Vaetchanan

Moshe relates how he implored G-d to permit him to enter into the Land of Israel. However G-d chastised Moshe, and told him that he should look out over the land, but that he would not be able to enter into it. Moshe tells the people to continue to observe the commandments which G-d has given them, and never to forget the revelation that they saw at Mount Sinai. They should tell their children and their children after them how they heard G-d's voice from the midst of the fire on top of the mountain that was shrouded in darkness and cloud. They received the Ten Commandments at that time, and the other laws were given to them through Moshe. They are commanded not to make any graven image.
Moshe reminds the people how fortunate they are to be entering into the Land of Israel, and that he will not be able to go with them. Being in Israel will have special tests of faith, and the Jews must remain strong in their belief and not forsake G-d. Moshe prophecies however that in future generations they will turn their backs on G-d, and that as a result of this they will be banished from the land, and be scattered amongst the nations of the earth. However, even in the midst of the exile G-d will not abandon the Jews, but will wait for them to repent and return to Him. Then He will bring them out of exile, as He brought them out of Egypt.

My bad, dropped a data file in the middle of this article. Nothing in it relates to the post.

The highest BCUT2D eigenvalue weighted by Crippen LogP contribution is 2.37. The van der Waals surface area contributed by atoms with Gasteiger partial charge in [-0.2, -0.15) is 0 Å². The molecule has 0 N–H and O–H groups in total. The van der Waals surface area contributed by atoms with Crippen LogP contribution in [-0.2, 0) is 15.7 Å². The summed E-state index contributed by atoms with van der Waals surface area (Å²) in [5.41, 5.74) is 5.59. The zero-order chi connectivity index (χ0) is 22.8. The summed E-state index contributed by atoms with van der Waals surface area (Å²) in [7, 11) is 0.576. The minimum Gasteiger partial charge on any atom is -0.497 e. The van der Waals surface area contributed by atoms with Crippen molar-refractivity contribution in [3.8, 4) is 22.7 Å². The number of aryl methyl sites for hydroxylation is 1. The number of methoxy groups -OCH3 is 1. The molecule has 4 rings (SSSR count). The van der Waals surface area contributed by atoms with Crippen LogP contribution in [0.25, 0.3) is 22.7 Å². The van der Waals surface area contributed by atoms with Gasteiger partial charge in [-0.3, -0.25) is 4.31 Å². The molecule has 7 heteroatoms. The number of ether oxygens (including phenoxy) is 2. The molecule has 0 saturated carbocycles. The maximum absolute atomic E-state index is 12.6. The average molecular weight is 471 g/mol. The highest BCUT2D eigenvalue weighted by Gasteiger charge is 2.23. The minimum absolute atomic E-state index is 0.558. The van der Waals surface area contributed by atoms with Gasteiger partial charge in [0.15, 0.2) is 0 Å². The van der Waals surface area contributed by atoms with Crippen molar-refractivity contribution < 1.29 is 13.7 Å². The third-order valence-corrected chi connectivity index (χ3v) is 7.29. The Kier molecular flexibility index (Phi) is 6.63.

Moshe then set aside three cities of refuge on the east bank of the Jordan, for those who commit accidental manslaughter. These are the laws that Moshe expounded before the Children of Israel.
Moshe restates the Ten Commandments:
I am the L-rd your G-d who brought you out of the land of Egypt. You shall have no other gods before Me.
You shall not make any carved image or idol.
You shall not take the name of the L-rd your G-d in vain.
Guard the Shabbat and keep it holy.
Honour your father and you mother.
You shall not murder.
You shall not commit adultery.
You shall not steal.
You shall not bear false witness against your fellow.
You shall not covet that which belongs to another.
These are the laws that G-d spoke to the entire nation. He inscribed them on two tablets of stone which He gave to Moshe. The people beseeched Moshe to act as an intermediary and tell them what G-d said, because they were unable to bear the direct revelation of His presence. Moshe instructs the people to observe all these commandments in order that they should remain in the Land of Israel.
The first paragraph of the Shema is recorded, which states belief in the unity of G-d, and a commitment to studying and observing His commandments. Moshe warns of the dangers that prosperity can bring, causing the people to forget about G-d. However they must remember that it is G-d who gives us this prosperity, and must not turn their backs on Him.
We are prohibited from testing G-d, but should observe the commandments faithfully. We should pass our faith and belief on to our children, and teach them the commandments. G-d commands the Jews that when they enter the Land of Israel they must utterly destroy the seven nations that are there, and completely destroy all of their idols and temples.